Now the problem with that is that it rhymes with every major corn chip on the market — Doritos, Tostitos, burritos, Cheetos, which sadly, young children were fond of pointing out. And my mother — I remember — my mom and I are very close. I remember my mom suggesting to me when I was, I think, 11 or 12, that if I wanted, I could change my name.
My middle name's Edward. We went through all the choices I could go by. I could go by Rafael or Ralph or Raff or Edward or Eddie or Ted. And just Ted sounded like me.
But you mention I also changed behavior. I did things like I hadn't participated in sports, I went out for all the sports teams, and I played football and basketball and soccer, and I was horrible because I hadn't played in elementary school or junior high. But I was at a small school, and so they would let anyone who want to play. And frankly, it was some simple things like just treating people nicely, which — some of that's maturity in life.
But it was an interesting transformation where, when I got to high school, I was elected class president two years in a row and was a leader in a lot of school activities. And one of the things I talk about in the book is having been, as a grade school kid and junior high kid unpopular and then having changed my behavior to become more popular, it taught me a lesson that popularity isn't the end-all, be-all. That what matters far more is that you stick to your principles, that you stand up and you live a life of integrity.
One of the problems in Washington — and this is something I talk about in great length in the book, "A Time for Truth" — is there are far too many politicians in Washington who desperately just want to get re-elected.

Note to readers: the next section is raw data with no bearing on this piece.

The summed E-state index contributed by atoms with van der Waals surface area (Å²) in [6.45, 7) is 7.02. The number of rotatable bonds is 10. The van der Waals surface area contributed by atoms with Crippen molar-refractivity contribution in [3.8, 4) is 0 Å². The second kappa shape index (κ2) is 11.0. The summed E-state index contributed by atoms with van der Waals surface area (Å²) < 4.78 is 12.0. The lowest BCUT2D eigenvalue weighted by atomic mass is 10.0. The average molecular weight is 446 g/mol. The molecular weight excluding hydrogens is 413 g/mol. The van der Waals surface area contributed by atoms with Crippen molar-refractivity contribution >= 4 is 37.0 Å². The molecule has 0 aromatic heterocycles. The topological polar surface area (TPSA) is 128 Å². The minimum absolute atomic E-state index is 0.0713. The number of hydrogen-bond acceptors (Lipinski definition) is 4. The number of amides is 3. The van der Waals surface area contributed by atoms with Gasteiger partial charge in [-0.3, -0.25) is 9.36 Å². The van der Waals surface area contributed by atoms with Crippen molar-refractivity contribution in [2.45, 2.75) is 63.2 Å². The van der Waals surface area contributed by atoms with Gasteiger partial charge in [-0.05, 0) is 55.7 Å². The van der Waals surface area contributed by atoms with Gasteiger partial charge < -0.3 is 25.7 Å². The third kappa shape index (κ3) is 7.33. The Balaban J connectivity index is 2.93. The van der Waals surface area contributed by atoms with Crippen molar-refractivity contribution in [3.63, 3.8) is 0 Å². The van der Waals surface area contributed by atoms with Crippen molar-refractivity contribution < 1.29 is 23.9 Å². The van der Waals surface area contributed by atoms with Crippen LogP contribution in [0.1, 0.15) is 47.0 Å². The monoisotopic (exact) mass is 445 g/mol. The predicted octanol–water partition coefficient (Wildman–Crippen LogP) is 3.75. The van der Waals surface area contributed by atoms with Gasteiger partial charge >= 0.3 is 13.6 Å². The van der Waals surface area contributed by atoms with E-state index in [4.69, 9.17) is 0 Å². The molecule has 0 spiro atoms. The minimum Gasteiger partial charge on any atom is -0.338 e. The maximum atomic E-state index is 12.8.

You know, there's an old joke that politics is Hollywood for ugly people. And that explains why, over and over again, they're afraid to stand up and lead because they don't want to lose their election and the money and power in Washington is what gets them re-elected.
I think we are at a time of crisis, which is why — I mean, the book is entitled "A Time for Truth." I think our nation faces enormous challenges, and we need leaders who are willing to tell the truth and do the right thing regardless of the consequences.
INSKEEP: You write that as a grown-up, you unlearned some of those lessons, particularly in the 2000 presidential campaign when you worked for George W. Bush.
INSKEEP: That you had been hoping for some senior position in the administration, you didn't get it because you feel that you annoyed a lot of people.
Have you ended up — have you ended up more like the kid you were at the beginning, when you were unpopular?
CRUZ: Well Steve, you're right that I described going to Bush campaign. So when I was in my late 20s, I left my job, packed up everything I owned and moved to Austin to join the 2000 Bush campaign. And I think the best part of the campaign was I met my wife, Heidi, who is my best friend in the world. She is incredible. She is beautiful, she's brilliant, she's the daughter of missionaries.
But I do describe how, on the campaign, I found myself slipping into old habits. And I had been very successful — I'd been very successful at school, I had gone to top schools, which no one in my family ever had. I had clerked on the Supreme Court, I had a successful law practice. And when I was on the Bush campaign, I was very cocky, and I paid a price for that.
I desperately wanted to have a senior position in the administration. But I had burned a lot of bridges on the campaign, and so that was not in the offing. And one of the things I describe in the book is how I went through a very difficult year the first year of the Bush administration, where I had worked incredibly hard.
But it's interesting. Heidi, I mentioned my wife. You know, a lot of times your spouse sees things about you that you don't necessarily see. Heidi is convinced that my personality changed in a very fundamental way in that period. And one of the things I describe in the book, I needed to get my teeth kicked in. I needed not to be as cocky as I had been on the campaign.